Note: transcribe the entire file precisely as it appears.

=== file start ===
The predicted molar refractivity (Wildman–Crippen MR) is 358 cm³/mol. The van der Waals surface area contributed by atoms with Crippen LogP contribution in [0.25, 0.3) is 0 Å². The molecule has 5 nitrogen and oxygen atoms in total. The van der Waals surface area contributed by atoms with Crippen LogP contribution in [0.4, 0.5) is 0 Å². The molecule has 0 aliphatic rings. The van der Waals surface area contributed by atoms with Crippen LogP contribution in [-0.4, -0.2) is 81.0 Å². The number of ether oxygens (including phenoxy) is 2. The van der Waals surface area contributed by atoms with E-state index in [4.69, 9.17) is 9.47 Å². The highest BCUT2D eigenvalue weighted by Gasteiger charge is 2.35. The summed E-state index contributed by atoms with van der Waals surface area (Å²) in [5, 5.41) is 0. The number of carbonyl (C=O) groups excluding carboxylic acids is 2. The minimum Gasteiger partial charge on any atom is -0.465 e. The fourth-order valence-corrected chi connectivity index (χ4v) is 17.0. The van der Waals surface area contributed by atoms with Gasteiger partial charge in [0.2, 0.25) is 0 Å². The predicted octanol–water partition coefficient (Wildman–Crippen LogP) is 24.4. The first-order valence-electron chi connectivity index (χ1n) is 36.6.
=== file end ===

The predicted molar refractivity (Wildman–Crippen MR) is 358 cm³/mol. The van der Waals surface area contributed by atoms with Crippen LogP contribution in [0.25, 0.3) is 0 Å². The molecule has 5 nitrogen and oxygen atoms in total. The van der Waals surface area contributed by atoms with Crippen LogP contribution in [0.4, 0.5) is 0 Å². The molecule has 0 aliphatic rings. The van der Waals surface area contributed by atoms with Crippen LogP contribution in [-0.4, -0.2) is 81.0 Å². The number of ether oxygens (including phenoxy) is 2. The van der Waals surface area contributed by atoms with E-state index in [4.69, 9.17) is 9.47 Å². The highest BCUT2D eigenvalue weighted by Gasteiger charge is 2.35. The summed E-state index contributed by atoms with van der Waals surface area (Å²) in [5, 5.41) is 0. The number of carbonyl (C=O) groups excluding carboxylic acids is 2. The minimum Gasteiger partial charge on any atom is -0.465 e. The fourth-order valence-corrected chi connectivity index (χ4v) is 17.0. The van der Waals surface area contributed by atoms with Gasteiger partial charge in [0.2, 0.25) is 0 Å². The predicted octanol–water partition coefficient (Wildman–Crippen LogP) is 24.4. The first-order valence-electron chi connectivity index (χ1n) is 36.6.